Let's be clear: Numbers aren't paramount, nor is comparing Williams' individual accomplishments to others. But his overall production could potentially propel the Nets to the Conference Finals, a place Williams has been just once in his career.


2013-14: The pieces are in place

With healthy legs, an upgraded lineup and a familiar face at head coach, D-Will has a lot going for him entering the 2013-13 season.

Paul Pierce and Kevin Garnett are going to make life easier for him, as they both play an efficient, smart brand of basketball.

Pierce's ability to distribute the ball, make high-level passes and knock down shots will help Williams in the scoring and assisting departments. That, in turn, should help Brooklyn in the winning department.

Both Pierce and Williams have the kind of unselfishness that will allow them to share the ball and put the team's success ahead of any individual heroics.

Meanwhile, Garnett will help get the team extra possessions, finish what Williams starts and also make the right pass off double-teams in the post. It's important that the two establish a good inside-outside rapport, because they could become a sensational pick-and-roll pair.

Williams also has to fully utilize his returning starters. He must find Brook Lopez in the paint often, and his chemistry with Joe Johnson has room for improvement. Johnson and Williams didn't have problems sharing the ball in 2012-13, but they usually just watched each other work in isolation. This year, the goal is to truly collaborate and move the ball to each other within possessions.

Mix those two starters with incoming bench talent like Andrei Kirilenko and Jason Terry, and you have a formidable core. Kirilenko and D-Will played five-plus years together in Utah, and the Russian forward will undoubtedly be a favorite transition target for the point guard. They'll try to revive the groove they had going in Salt Lake City.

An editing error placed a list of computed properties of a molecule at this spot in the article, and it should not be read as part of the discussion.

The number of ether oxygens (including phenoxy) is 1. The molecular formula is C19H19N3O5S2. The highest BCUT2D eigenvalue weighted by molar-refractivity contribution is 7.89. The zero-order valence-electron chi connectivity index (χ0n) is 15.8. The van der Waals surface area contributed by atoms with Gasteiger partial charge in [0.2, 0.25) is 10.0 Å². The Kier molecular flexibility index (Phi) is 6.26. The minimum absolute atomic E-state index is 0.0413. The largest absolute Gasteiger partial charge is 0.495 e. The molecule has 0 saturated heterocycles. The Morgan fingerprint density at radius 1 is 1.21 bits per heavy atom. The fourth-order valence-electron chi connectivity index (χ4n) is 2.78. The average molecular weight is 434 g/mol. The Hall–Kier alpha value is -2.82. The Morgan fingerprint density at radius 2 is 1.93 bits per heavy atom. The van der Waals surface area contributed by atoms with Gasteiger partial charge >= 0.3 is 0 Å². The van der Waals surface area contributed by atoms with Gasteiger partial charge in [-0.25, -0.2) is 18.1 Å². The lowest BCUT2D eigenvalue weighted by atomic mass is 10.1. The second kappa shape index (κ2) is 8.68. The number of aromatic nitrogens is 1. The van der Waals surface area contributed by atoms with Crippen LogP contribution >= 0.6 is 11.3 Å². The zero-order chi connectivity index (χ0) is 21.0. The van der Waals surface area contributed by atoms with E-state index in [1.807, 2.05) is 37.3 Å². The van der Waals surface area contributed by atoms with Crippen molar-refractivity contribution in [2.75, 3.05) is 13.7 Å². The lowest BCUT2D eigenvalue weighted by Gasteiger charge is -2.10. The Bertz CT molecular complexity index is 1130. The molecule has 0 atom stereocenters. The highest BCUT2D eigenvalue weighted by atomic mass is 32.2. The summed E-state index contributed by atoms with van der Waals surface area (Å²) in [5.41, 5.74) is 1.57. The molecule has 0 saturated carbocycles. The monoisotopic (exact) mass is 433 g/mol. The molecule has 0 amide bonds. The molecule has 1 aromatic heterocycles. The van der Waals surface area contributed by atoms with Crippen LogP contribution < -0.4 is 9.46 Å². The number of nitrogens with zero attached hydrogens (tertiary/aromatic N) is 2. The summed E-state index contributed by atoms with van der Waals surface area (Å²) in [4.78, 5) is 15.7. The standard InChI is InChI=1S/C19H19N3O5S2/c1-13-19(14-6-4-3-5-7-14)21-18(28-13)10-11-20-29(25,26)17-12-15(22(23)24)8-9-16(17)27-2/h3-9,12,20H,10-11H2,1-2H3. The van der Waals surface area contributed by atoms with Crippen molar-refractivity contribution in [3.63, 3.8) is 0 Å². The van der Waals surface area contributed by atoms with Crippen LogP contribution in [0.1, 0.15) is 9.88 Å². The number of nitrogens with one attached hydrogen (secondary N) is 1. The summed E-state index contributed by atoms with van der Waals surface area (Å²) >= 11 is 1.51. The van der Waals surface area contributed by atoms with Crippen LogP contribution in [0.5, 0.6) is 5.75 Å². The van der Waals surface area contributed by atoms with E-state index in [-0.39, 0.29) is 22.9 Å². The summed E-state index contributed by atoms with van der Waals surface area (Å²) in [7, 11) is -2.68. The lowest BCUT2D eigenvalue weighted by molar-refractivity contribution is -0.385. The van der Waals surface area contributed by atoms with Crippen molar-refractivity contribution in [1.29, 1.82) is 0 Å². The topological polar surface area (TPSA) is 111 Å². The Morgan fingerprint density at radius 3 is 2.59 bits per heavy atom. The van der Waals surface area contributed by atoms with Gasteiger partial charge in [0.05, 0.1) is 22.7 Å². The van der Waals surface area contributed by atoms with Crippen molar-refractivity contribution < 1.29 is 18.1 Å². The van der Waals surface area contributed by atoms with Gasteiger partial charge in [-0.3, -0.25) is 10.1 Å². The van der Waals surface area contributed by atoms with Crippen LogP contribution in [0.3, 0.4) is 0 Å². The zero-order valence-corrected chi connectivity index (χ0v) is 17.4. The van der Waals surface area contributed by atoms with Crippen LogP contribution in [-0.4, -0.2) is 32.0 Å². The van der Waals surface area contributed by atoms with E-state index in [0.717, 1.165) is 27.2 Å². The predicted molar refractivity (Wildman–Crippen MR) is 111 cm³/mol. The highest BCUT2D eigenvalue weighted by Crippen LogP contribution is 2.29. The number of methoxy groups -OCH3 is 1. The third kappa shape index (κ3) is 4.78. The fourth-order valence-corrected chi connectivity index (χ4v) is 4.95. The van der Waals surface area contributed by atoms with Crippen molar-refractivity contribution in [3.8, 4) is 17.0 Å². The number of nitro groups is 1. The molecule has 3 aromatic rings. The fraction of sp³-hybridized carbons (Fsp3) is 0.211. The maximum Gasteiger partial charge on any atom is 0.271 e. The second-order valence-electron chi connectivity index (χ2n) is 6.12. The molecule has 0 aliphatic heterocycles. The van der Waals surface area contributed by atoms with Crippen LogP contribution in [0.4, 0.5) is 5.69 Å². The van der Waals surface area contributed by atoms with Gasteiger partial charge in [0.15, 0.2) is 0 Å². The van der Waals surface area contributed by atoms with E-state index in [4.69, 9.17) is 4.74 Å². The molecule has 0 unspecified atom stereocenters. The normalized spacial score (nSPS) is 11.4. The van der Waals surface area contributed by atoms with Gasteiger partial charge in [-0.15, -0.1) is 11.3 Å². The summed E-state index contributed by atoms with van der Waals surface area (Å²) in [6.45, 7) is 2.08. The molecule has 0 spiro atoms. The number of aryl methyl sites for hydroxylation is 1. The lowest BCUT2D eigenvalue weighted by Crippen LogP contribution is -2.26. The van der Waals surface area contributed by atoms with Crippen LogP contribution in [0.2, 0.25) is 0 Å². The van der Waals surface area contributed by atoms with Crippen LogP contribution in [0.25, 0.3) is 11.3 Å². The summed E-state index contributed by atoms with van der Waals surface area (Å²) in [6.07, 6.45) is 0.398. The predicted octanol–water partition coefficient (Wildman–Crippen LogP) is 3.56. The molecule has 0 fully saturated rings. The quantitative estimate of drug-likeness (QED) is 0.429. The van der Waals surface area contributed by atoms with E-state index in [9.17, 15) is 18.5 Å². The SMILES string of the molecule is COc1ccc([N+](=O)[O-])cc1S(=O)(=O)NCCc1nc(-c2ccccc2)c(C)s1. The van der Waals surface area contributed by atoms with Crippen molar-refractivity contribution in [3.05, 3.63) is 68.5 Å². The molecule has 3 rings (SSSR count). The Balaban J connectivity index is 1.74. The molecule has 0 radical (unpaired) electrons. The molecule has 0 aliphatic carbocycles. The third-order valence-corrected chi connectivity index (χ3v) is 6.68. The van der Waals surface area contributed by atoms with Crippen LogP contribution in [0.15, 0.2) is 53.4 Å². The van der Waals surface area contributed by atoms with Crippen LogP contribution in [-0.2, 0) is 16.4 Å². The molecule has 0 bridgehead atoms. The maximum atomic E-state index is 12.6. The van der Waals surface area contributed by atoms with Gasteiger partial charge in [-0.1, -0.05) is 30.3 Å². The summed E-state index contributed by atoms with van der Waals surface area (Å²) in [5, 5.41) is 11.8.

Williams has a chance to orchestrate an attack powerful enough to compete for a title. He needs to take advantage of these resources while these veterans have some juice left. 

He can also look forward to working with new head coach Jason Kidd, a friend who has been something of a mentor to D-Will in the NBA and on Team USA. Kidd will work with his assistants to empower Williams to make key decisions and tailor the game plan to his talents.


A make-or-break season

Deron Williams is 29 years old, healthy and surrounded by as much talent as he's ever enjoyed.

If he doesn't thrive now, when will he?

It wasn't too long ago that D-Will was regularly breaking opponents' ankles, making All-Star Games and giving Chris Paul a run for his money. He can regain that lofty status by getting the most out of himself and his Nets teammates and making them a legitimate threat in the Eastern Conference.

A failure to produce would show that his best days are behind him and that he's not worthy to be mentioned among the league's elite point guards.

Which will it be, Deron?